Learning to Love the Beautiful: Telos, Faerie, and the Moral Imagination

Learning to Love the Beautiful: Telos, Faerie, and the Moral Imagination

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Human formation involves training ourselves with regard to what we love: both acquiring good aesthetic taste and good moral taste—that is, learning to desire what is good for us. Education that is reduced to either the assimilation of information or the training of professional skills fails to cultivate students’ hopes and desires. Moreover, the diminished emphasis on this task can distort students’ desires. What does a single-minded emphasis on means teach students about ends?

There is no shortage of recent, profound reflection on the damage done by displacing beauty as a guiding principle in thought and education. In Beauty: A Theological Engagement with Gregory of Nyssa (2014), Natalie Carnes contends that the modern world’s loss of connection to beauty has cut us off from the most powerful means “to challenge assimilation to cruelty and sloth.” Carnes says that beauty helps us to resist the constant pull toward an accommodation of oppression and suffering. This aid to those holding out against such pressures comes both “from the invisibility of Beauty and from its visibility on the face of the poor.”

Religion scholar David Bentley Hart’s two new books, Tradition and Apocalypse and You Are Gods, argues that this transcendental horizon of beauty is what makes possible all rational thought and the realization of our human potential: “Rational experience, from the first, is a movement of rapture, of ecstasy toward ends that must be understood … as nothing less than the perfections of being” (You Are Gods). Similarly, Timothy Patitsas in The Ethics of Beauty (2020) explores how, “in discarding Beauty, Ethics itself risks becoming not only unlovely but also an affront to loveliness, and it loses its power to motivate the human soul except through the force of argument, backed perhaps by the armed force of civil legal power.” He explains that he “was never explicitly taught the Beautiful Way,” but that “it was in a process of fits and starts, accidents and coincidences, and in the chance happening to read books from unrelated disciplines” by which he was able to find light shed “in unexpected ways” on “a dim vision of what Ethics once was.” Patitsas’ first example is Homer, apropos of Jonathan Shay, who claimed that “the Iliad, our oldest western epic, was designed as therapy for post-traumatic stress,” and Simone Weil, who “said that the Iliad is also the only epic in western history that doesn’t take sides between the two warring parties.” Patitsas defends all of Homer as a liturgy that is “older than the Church” and capable of offering healing from war, which is “something that hurts not only the losers but also the winners.”

Finally, Vigen Guroian warns that our efforts “to nurture the virtues” can easily “backfire, especially when the presentation is heavily exhortative and the pupil’s will is coerced.” He says that “instead, a compelling vision of the goodness of goodness itself needs to be presented in a way that is attractive and stirs the imagination.” (See “Awakening the Moral Imagination” for The Imaginative Conservative, February 27th, 2017 as well as Guroian’s book Tending the Heart of Virtue: How Classic Stories Awaken a Child’s Moral Imagination or his concise presentations of this within his course on ClassicalU.com.)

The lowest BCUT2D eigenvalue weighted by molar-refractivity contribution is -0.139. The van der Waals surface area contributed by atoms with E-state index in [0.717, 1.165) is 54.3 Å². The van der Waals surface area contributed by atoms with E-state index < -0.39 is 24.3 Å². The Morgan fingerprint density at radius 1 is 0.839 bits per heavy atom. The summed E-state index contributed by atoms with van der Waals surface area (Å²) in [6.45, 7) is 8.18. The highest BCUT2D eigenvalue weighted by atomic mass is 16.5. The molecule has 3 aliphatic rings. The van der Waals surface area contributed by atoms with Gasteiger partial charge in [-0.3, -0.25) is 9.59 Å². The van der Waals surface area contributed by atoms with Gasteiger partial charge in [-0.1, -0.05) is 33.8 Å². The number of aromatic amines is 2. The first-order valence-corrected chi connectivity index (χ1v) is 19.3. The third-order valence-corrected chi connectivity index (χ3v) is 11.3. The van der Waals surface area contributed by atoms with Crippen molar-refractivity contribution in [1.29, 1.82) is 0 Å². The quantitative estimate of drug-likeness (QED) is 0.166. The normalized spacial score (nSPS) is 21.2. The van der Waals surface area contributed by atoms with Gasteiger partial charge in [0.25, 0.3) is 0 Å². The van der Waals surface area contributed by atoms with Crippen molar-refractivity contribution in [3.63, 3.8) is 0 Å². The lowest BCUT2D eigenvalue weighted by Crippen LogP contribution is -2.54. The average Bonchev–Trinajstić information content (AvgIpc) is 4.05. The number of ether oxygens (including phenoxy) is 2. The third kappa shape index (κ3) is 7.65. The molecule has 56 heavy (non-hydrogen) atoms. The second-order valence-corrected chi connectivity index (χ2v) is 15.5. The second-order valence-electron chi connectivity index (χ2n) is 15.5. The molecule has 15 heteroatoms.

The arts show us glimpses of the beauty that is the hidden source and end of everything in our world: manifested in everything, within which (or, perhaps, Whom) “we live and move and have our being,” yet mysteriously elusive. Learning to attend to and long for these glimpses is the summit of education. As Chesterton, MacDonald, Lewis, Tolkien, and Sayers have argued, the realm of faerie is a key manifestation of this unseen beauty that is both foreign and familiar. It invites us to see our own purpose in a reality beyond what we perceive with our five senses—to see a telos that is the final cause of our own existence. As we see set out in the Walking to Wisdom Literature Guides, this hidden end inevitably entails a journey.

Considering all of this, classical educators must continue to share with students what we love, consciously imparting a joyful and imaginative love of the beautiful. In a 1854 lecture to the first faculty of the Catholic University of Ireland, John Henry Newman asserted that the sources (fontes) to which we must return were not merely the ancient texts, but deep hearts of each instructor. In our schools, we must daily return to the examination of our own longings, striving to uncover that which is deepest in ourselves and the students we teach.

Jesse Hake serves K to 12 educators and parents as director of ClassicalU.com. Previously, he served for seven years at Logos Academy in York, PA as academic dean and principal. He and his wife, Elizabeth, have three children, Nessa, Tobias and Tabitha. Jesse has taught college courses in history, philosophy, and ethics as well as upper-school history, literature, and rhetoric. He grew up in Taiwan as the oldest of nine children. He has a BA from Geneva College in history as well as an MLitt in history from the University of St Andrews in Scotland.


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